Read time: 5 mins
21 Dec 2019
When dogs who were once enthusiastic squirrel-chasers start to lose their mojo, it might be a sign of arthritis. This is a very common condition among older (but not necessarily wiser) pooches as they start to slow down. Pet parents might be alarmed, but with a few lifestyle changes, in most cases, it can be managed.
The chances are, you'll know a human or two with arthritis. So you'll be aware that with a little extra help, life can carry on pretty normally for your arthritic dog. With a healthy diet, some gentle exercise and a cosy home environment, your pup will be more at ease. Let's take a closer look at arthritis in dogs, and how a Butternut diet can form part of their everyday health management.
Arthritis in dogs is an inflammation of the joints, caused by the bones rubbing together. The bones in a healthy joint slide over each other easily, but in an arthritic joint, the worn and uneven surfaces can't glide, resulting in uncomfortable swelling. Arthritis in dogs is common, and although it can happen at any age, tends to creep up on our older four-legged friends. Joints become stiff and painful, and catching the frisbee might be a bit trickier than it once was.
Some breeds are more prone to developing arthritis than others. If you live with a Lab, German Shepherd or Springer, for example, it's worth keeping an eye out for stiffness or an awkward gait so you can start managing the condition early on.
Being overweight can also cause dogs to develop arthritis due to the excess pressure placed on their joints. Adipose tissue (also known as fat cells) release chemicals and signals that contribute to chronic low grade inflammation.Weight management is one of the keystones to pain relief, according to the expert team at Canine Arthritis Management. If you suspect that your pooch falls on the chubbier side, it might be time to try and shed some pounds or their arthritis could get even worse.
Some of the common signs of arthritis include:
• Less interest in exercise
• Frequently licking painful joints
• Limping whilst exercising
• Behavioural changes, e.g. don't let you touch their back legs
Your vet will most likely prescribe your dog anti-inflammatory drugs or advise a supplement rich in omega-3 for joints, such as Algae.
Another big consideration is diet, as certain ingredients in dog food are essential to promote their wellbeing. A quality protein source will help to maintain strong muscle tissue which supports the joints. Turmeric is recognised as a particularly effective anti-inflammatory, pain-relieving spice and a little bit goes a long way.
Medication aside, there are a lot of steps you can take at home to help alleviate the symptoms of arthritis in your precious pooch.
Exercise is a really important part of arthritis recovery. It’s all about finding the balance between too much and too little. Too much exercise will place unnecessary strain on the affected joints, whilst too little exercise will cause muscles to become weaker and less able to support the joints. Your vet will be able to advise you on how much exercise your dog should be doing to suit their needs. With that in mind, it is best to avoid long walks when the weather is particularly chilly. Cold temperatures can cause joints to stiffen, making them uncomfortable.
If your pup is used to jumping up to hard-to-reach places such as the car boot, sofa, or your bed, it could be a good idea to install some ramps. Slippery surfaces which can cause your dog to slide can also put pressure on their joints, so we would recommend laying down some blankets or rugs to help them grip.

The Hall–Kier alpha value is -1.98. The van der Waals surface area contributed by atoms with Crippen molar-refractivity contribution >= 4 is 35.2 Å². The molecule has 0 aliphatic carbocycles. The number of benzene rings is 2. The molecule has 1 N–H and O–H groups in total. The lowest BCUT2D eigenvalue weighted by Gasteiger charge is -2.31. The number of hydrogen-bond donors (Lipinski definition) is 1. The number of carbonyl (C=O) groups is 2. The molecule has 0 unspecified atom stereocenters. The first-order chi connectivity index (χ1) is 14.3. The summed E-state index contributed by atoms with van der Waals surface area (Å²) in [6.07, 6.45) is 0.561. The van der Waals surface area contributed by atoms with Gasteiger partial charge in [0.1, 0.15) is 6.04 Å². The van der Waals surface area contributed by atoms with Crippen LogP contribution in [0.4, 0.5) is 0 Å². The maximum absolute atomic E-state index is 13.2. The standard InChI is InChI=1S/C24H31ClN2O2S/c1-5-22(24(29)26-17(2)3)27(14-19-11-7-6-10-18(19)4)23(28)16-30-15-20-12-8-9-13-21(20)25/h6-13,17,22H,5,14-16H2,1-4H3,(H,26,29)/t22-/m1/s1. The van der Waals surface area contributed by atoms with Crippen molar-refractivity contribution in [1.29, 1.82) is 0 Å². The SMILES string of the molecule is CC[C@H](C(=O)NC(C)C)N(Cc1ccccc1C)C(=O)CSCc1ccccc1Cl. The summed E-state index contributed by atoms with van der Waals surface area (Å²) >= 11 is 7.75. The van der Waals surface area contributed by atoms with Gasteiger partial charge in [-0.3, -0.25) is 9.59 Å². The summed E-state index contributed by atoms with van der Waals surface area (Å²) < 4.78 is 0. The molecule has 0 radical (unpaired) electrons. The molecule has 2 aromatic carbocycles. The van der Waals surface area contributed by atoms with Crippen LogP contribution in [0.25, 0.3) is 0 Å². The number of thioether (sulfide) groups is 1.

Make sure your pet has an extra-comfy bed in a warm spot. Cosiness can really help to relieve arthritic symptoms and under-bed heat pads aren't just about pampering – they're soothing, too.
Sometimes, older dogs prefer the sofa to the park. Which is understandable. You might have to encourage senior and arthritic dogs to take daily exercise, even if it's just a stroll to the post box to sniff out a message from a friend. This gets stiff joints moving and keeps brains working. Importantly, it also helps to prevent extra poundage sneaking up. Lack of activity = chubbiness. And it can put extra strain on arthritic joints, so it's important to carry on exercising.
Try to observe your dog whilst you are out on walks, they will find their own way of telling you that they’ve had enough. Good luck carrying them all the way home from the park.
Doing a gentle warm-up with your pooch before your walk (leotards and headbands not required) can help keep them flexible and stop them seizing up.
Fortunately, there are plenty of ways to manage arthritis and make your pet more comfortable. A great way is to feed them a healthy diet which includes naturally beneficial ingredients. Butternut's Wham Bam Lamb recipe, for example, contains turmeric, which has been used for centuries in human health as an antioxidant that eases sore joints.
Really tasty and good-smelling food is also stimulating for a senior or poorly dog and so forms part of a holistic approach to managing their health. Senior pooches may get a bit picky: elderly Dachshunds are basically food critics in furry suits who love a high-quality menu. As we've taste-tested all of our recipes ourselves, we can guarantee they've got a treat coming their way.
Maintaining a healthy weight is essential for taking the pressure off joints with arthritis. Doing this is all about balancing what goes in with what we burn off.
When you sign up to Butternut Box, we ask you lots of questions about your dog's lifestyle as well as their vital statistics (age, breed, talent for tricks). This is to help us put the right portion of food in their pouches, making sure their tummies are full and they've got the right amount of energy. A gentle walk, a Butternut Box meal and a nice spot on the sofa. We quite fancy that ourselves, now that you mention it.